We are not confident in the evidence of whether using a follow-up service reduces depression and anxiety (3 studies; 843 participants), physical function (4 studies; 1297 participants), cognitive function (4 studies; 1297 participants), or increases the ability to return to work or education (1 study; 386 participants); we assessed this evidence as very low certainty. No studies measured adverse effects.
We had hoped to look at differences between types of ICU follow-up service and between people who may or may not have experienced delirium, to give us more information about whether certain styles of service are better, or whether these services are more useful for people with different conditions. However, we found insufficient studies to be able to look at these differences.
How up to date is this review
We searched for studies that had been published up to November 2017.
We found insufficient evidence, from a limited number of studies, to determine whether ICU follow-up services are effective in identifying and addressing the unmet health needs of ICU survivors. We found five ongoing studies which are not included in this review; these ongoing studies may increase our certainty in the effect in future updates. Because of limited data, we were unable to explore whether one design of follow-up service is preferable to another, or whether a service is more effective for some people than others, and we anticipate that future studies may also vary in design. We propose that future studies are designed with robust methods (for example randomised studies are preferable) and consider only one variable (the follow-up service) compared to standard care; this would increase confidence that the effect is due to the follow-up service rather than concomitant therapies.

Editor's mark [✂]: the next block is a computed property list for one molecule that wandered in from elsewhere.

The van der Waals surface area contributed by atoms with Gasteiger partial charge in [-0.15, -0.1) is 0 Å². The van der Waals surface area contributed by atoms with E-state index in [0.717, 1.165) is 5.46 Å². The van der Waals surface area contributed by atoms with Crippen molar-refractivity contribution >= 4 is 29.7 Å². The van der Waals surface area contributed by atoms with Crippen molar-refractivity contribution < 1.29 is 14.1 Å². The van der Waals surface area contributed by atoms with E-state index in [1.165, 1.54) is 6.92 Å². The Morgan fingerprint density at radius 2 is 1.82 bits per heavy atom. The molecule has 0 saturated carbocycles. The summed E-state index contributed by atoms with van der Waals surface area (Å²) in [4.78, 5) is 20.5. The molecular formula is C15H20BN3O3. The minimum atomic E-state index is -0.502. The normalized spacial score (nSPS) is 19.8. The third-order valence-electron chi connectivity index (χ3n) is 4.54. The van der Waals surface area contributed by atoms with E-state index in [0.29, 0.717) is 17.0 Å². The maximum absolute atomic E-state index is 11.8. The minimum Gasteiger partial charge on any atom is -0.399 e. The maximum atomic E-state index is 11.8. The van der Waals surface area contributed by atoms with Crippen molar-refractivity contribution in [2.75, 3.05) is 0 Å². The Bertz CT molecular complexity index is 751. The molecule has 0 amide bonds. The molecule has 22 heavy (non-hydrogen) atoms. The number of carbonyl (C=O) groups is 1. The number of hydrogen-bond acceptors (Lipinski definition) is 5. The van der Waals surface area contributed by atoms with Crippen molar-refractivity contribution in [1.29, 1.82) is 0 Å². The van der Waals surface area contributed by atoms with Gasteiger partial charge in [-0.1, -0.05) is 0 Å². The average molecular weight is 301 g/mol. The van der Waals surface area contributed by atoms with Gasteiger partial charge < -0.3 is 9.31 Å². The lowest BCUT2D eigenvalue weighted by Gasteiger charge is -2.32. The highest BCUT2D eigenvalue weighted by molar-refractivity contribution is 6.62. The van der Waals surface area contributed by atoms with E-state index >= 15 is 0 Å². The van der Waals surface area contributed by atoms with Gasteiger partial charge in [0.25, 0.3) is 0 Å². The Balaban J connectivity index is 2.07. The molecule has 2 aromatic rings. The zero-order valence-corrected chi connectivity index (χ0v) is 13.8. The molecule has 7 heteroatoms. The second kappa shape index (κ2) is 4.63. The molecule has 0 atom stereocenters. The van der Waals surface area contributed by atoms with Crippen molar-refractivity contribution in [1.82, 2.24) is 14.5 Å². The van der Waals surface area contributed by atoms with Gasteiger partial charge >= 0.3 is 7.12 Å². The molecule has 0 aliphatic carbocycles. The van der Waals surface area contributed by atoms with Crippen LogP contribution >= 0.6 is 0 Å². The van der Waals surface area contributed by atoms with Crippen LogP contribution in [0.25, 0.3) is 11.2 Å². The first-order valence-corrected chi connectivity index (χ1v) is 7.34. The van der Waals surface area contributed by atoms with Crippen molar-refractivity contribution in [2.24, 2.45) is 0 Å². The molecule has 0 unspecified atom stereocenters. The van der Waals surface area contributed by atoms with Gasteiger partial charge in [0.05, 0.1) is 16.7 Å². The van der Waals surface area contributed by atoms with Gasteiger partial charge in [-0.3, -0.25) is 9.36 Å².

The intensive care unit (ICU) stay has been linked with a number of physical and psychological sequelae, known collectively as post-intensive care syndrome (PICS). Specific ICU follow-up services are relatively recent developments in health systems, and may have the potential to address PICS through targeting unmet health needs arising from the experience of the ICU stay. There is currently no single accepted model of follow-up service and current aftercare programmes encompass a variety of interventions and materials. There is uncertain evidence about whether follow-up services effectively address PICS, and this review assesses this.
Our main objective was to assess the effectiveness of follow-up services for ICU survivors that aim to identify and address unmet health needs related to the ICU period. We aimed to assess effectiveness in relation to health-related quality of life (HRQoL), mortality, depression and anxiety, post-traumatic stress disorder (PTSD), physical function, cognitive function, ability to return to work or education and adverse effects.
Our secondary objectives were to examine different models of follow-up services. We aimed to explore: the effectiveness of service organisation (physician- versus nurse-led, face-to-face versus remote, timing of follow-up service); differences related to country (high-income versus low- and middle-income countries); and effect of delirium, which can subsequently affect cognitive function, and the effect of follow-up services may differ for these participants.